It may not feel like it, but fall is here! With the advent of autumn comes the beginning October—and preparations for Halloween. It’s easy for the whole family to get caught up in enthusiasm for the cooler seasons’ first big holiday.
New health and safety concerns arise for animals during this time of year, with increased treats, visitors, and household decorations. There are six major elements of the impending holiday that carry preventable risks for pets; familiarize yourself with them so that this year’s Halloween is fun for all.
The best way to get into the holiday spirit is definitely to throw up some spooky decorations. Think twice before you put them within your pet’s reach, though, as some decorations might actually be harmful. Pumpkins, gourds, decorative corn, spooky plants, and other potentially edible decorations could cause an upset stomach if your pet has the chance to ingest even a little bit of them. And speaking of pumpkins, watch out for Jack-o-Lanterns: if your pet accidentally knocks over a pumpkin with a lit candle in it, she might start a fire. Light displays usually have cords that pets might enjoy chewing on, and this could also be a fire hazard—or worse. Chewing on an exposed wire can burn your pet or expose her to electrical shock. Non-electrical decorations that have cords or dangling pieces could also attract your pet’s teeth, which could pose a choking hazard or lead to your pet ingesting something inedible.
Of course your cat looks adorable in his lion costume. But how does he feel about it? If your pet is upset by being put into a costume or shows a desire to destroy the costume, you may want to reconsider your plans for his debut at the Halloween party. Forcing your pet to wear a costume might create undue stress that will ruin the festive environment for everyone. If your pet is fine parading about in a costume, then by all means dress him up. Just keep watch for any loose, constricting, or annoying parts of the costume that might hurt your pet or get on others’ nerves as he moves through the crowd. Also make sure no parts of the costume pose a danger of your pet getting stuck somewhere.
It’s likely that your doorbell doesn’t ring every five minutes on a normal night. The increased number of people stopping by your house on Halloween—whether they ring the doorbell, knock, or simply approach you outside—can be stressful for pets, especially those who are not well-socialized with humans. To keep the anxiety level down and minimize the risk of your pet accidentally escaping, keep your pet locked in another room while your household accepts Trick-or-Treaters. Having the TV on in the room might minimize some of the unusual noise, and keeping your pet in a room that has a small nook or much-loved bed will give her a feeling of safety, despite all the intruders she hears. Finally, make sure your pet is wearing her collar and ID tags on Halloween, just to be safe. You don’t want your pet to be caught without identification in the event that she does run away.
Visitors who come and go are one thing, but what about visitors who stay? Whether you are having a Halloween party or simply hosting a few of your or your children’s friends, having people over on an already-stressful day has the possibility of making your pet anxious. Similar to how you would deal with Trick-or-Treaters, it is probably best to keep your pet in a separate room from the revelers—preferably one with a comforting space to hide, a safe toy or rawhide, and possibly some extra background noise from the TV or radio. Keep an eye on your pet to ensure he doesn’t any opportunities to run away, and inform your guests that they are to either leave your pet in his sanctuary or make sure he isn’t near the door when it is opened. If your pet is comfortable joining the party, you may consider keeping him on a leash as a safety precaution. Also make sure your guests know not to feed anything to your pet unless you have given them permission to do so.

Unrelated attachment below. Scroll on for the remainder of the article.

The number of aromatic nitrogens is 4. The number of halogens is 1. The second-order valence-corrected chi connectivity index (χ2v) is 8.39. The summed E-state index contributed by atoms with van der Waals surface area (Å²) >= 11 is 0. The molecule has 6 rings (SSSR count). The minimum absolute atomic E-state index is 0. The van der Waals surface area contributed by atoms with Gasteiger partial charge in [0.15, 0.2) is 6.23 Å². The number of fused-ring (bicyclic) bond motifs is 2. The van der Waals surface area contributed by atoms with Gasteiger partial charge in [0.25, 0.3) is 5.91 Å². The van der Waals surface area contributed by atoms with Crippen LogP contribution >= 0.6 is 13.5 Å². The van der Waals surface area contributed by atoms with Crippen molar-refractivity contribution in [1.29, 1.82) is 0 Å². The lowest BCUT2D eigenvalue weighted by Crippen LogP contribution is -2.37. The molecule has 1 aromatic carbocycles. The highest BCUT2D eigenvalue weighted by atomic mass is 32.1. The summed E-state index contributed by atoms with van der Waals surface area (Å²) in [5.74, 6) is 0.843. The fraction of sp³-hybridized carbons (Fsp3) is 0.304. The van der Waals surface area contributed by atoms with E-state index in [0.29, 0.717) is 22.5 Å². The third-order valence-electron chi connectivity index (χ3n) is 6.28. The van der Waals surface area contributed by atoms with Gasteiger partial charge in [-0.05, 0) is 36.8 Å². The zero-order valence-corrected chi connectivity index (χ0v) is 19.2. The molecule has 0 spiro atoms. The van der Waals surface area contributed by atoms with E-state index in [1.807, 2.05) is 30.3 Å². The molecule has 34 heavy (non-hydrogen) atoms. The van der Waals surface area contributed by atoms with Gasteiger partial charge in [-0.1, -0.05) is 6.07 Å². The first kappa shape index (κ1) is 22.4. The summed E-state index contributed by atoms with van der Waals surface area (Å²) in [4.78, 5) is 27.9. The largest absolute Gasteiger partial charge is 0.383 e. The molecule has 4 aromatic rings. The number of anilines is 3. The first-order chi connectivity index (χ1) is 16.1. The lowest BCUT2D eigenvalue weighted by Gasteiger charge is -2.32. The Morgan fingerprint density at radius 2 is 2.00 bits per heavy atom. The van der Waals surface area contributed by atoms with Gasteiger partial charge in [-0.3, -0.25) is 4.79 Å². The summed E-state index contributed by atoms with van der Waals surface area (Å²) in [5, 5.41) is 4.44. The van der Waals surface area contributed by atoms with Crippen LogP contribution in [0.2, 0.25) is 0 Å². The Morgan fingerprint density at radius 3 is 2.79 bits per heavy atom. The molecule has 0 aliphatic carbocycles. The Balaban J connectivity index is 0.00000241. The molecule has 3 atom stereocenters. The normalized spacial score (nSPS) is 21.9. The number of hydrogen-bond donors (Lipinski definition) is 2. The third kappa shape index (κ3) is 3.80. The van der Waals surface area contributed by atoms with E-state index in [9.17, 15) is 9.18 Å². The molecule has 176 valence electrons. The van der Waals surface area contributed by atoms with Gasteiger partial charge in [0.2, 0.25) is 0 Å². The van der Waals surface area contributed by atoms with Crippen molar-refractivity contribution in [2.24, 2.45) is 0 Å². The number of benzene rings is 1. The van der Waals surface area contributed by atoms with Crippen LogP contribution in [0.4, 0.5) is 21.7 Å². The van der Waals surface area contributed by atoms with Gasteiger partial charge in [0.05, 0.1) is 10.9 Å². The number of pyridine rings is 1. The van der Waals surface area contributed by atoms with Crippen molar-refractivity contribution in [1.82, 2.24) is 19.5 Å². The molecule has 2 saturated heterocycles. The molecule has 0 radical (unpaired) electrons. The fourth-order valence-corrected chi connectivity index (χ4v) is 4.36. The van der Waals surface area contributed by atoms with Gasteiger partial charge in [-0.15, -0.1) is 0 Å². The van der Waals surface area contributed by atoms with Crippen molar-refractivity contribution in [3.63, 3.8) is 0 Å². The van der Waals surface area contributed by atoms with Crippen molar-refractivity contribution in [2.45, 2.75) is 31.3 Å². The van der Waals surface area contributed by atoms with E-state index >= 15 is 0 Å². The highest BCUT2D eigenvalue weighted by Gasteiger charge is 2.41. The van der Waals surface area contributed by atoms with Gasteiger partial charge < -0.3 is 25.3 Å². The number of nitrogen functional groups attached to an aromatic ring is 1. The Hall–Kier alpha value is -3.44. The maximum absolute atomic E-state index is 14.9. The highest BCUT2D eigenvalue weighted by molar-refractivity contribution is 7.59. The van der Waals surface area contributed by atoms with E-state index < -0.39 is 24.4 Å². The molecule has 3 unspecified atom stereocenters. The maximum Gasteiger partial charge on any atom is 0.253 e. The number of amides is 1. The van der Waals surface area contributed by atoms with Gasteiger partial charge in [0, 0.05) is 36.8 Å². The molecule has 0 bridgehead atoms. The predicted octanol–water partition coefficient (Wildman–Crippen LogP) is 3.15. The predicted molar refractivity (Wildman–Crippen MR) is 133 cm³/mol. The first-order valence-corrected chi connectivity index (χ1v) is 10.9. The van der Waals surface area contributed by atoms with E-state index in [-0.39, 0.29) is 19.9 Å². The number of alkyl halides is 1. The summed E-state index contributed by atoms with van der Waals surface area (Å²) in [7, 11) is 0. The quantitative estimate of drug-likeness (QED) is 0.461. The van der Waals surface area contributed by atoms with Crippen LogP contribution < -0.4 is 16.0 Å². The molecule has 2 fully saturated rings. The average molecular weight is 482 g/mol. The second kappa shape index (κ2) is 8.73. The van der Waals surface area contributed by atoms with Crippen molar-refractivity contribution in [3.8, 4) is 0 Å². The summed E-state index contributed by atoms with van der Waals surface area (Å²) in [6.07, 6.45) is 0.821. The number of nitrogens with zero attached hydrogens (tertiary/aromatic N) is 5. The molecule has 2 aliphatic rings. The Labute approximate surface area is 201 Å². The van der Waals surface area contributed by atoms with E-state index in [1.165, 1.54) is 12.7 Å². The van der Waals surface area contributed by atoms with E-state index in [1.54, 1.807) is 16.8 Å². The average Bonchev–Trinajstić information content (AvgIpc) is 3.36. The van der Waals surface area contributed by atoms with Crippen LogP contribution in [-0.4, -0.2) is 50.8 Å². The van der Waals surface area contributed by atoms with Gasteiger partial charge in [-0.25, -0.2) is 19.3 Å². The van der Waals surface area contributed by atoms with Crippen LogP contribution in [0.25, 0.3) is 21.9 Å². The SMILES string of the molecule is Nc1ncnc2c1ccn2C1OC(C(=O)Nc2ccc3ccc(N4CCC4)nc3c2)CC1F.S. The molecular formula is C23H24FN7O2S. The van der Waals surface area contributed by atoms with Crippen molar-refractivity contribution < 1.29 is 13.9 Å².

Whether it’s a piece that got dropped on the floor or an indulgence because you can’t just say no to that precious, begging face, make sure your pet doesn’t get to wrap her teeth around any chocolate. “Just a little bit” of chocolate can be harmful for your pet—and the darker the chocolate, the more dangerous the dose. If your pet does accidentally get some chocolate, watch her to make sure she doesn’t begin vomiting or get diarrhea, the two most common signs of chocolate poisoning. Pets who have a larger serving of chocolate might become very agitated, have an elevated or abnormal heart rate, seizures, tremors, or even collapse. In the event that your pet consumes a dangerous amount of chocolate and shows any symptoms of chocolate poisoning, call your veterinarian or emergency veterinarian, if it is after business hours. If you aren’t sure whether or not your pet has ingested a dangerous amount of chocolate, or you aren’t sure what to do about your pet’s chocolate consumption, call the Pet Poison Helpline at 1-855-213-6680.
6. Wrappers and Sweets
Chocolate isn’t the only edible danger that might come from the candy bowl or your kids’ Trick-or-Treat bags. Take care that your pet doesn’t get her paws on any candy wrappers, which could cause choking. It’s best to make a no-treats policy for your pet on Halloween—at least for human treats. Ingesting sweets, wrappers, or any other snacks meant for humans can make your pet sick or very uncomfortable. Keep the snacks and their packaging out of your pet’s reach, and your pet will thank you. (Pet treats are OK in moderation, though!)
When hidden dangers arise from the uncommon enjoyments that come with holiday fun, remember that ‘fun for all’ only applies when we take precautions to ensure Halloween really is safe and enjoyable for everyone.